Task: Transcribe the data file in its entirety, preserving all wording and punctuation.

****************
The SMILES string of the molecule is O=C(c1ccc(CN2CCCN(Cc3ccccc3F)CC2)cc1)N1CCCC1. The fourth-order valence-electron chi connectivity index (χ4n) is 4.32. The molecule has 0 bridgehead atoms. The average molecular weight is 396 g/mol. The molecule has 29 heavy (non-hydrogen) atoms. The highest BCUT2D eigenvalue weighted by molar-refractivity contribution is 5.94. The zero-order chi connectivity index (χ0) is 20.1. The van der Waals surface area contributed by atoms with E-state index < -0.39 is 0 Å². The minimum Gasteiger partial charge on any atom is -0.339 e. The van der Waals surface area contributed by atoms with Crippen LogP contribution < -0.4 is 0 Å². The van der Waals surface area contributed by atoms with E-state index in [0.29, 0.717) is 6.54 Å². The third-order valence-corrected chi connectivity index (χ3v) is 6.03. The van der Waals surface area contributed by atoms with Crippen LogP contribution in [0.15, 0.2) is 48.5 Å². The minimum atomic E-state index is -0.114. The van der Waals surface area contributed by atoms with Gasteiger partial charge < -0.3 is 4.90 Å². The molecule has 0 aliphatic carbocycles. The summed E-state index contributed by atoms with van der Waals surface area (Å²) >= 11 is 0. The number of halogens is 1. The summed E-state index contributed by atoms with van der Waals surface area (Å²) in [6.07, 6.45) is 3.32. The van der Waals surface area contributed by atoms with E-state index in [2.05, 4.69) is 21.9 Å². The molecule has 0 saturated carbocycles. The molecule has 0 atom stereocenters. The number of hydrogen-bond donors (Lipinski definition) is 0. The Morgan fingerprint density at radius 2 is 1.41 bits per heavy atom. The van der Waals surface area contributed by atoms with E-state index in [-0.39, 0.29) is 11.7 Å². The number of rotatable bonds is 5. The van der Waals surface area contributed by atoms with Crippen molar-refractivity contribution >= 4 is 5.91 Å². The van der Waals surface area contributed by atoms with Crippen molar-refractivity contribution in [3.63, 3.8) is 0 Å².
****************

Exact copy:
The SMILES string of the molecule is O=C(c1ccc(CN2CCCN(Cc3ccccc3F)CC2)cc1)N1CCCC1. The fourth-order valence-electron chi connectivity index (χ4n) is 4.32. The molecule has 0 bridgehead atoms. The average molecular weight is 396 g/mol. The molecule has 29 heavy (non-hydrogen) atoms. The highest BCUT2D eigenvalue weighted by molar-refractivity contribution is 5.94. The zero-order chi connectivity index (χ0) is 20.1. The van der Waals surface area contributed by atoms with E-state index < -0.39 is 0 Å². The minimum Gasteiger partial charge on any atom is -0.339 e. The van der Waals surface area contributed by atoms with Crippen LogP contribution < -0.4 is 0 Å². The van der Waals surface area contributed by atoms with E-state index in [0.29, 0.717) is 6.54 Å². The third-order valence-corrected chi connectivity index (χ3v) is 6.03. The van der Waals surface area contributed by atoms with Crippen LogP contribution in [0.15, 0.2) is 48.5 Å². The minimum atomic E-state index is -0.114. The van der Waals surface area contributed by atoms with Gasteiger partial charge < -0.3 is 4.90 Å². The molecule has 0 aliphatic carbocycles. The summed E-state index contributed by atoms with van der Waals surface area (Å²) >= 11 is 0. The number of halogens is 1. The summed E-state index contributed by atoms with van der Waals surface area (Å²) in [6.07, 6.45) is 3.32. The van der Waals surface area contributed by atoms with E-state index in [2.05, 4.69) is 21.9 Å². The molecule has 0 saturated carbocycles. The molecule has 0 atom stereocenters. The number of hydrogen-bond donors (Lipinski definition) is 0. The Morgan fingerprint density at radius 2 is 1.41 bits per heavy atom. The van der Waals surface area contributed by atoms with E-state index in [-0.39, 0.29) is 11.7 Å². The number of rotatable bonds is 5. The van der Waals surface area contributed by atoms with Crippen molar-refractivity contribution >= 4 is 5.91 Å². The van der Waals surface area contributed by atoms with Crippen molar-refractivity contribution in [3.63, 3.8) is 0 Å².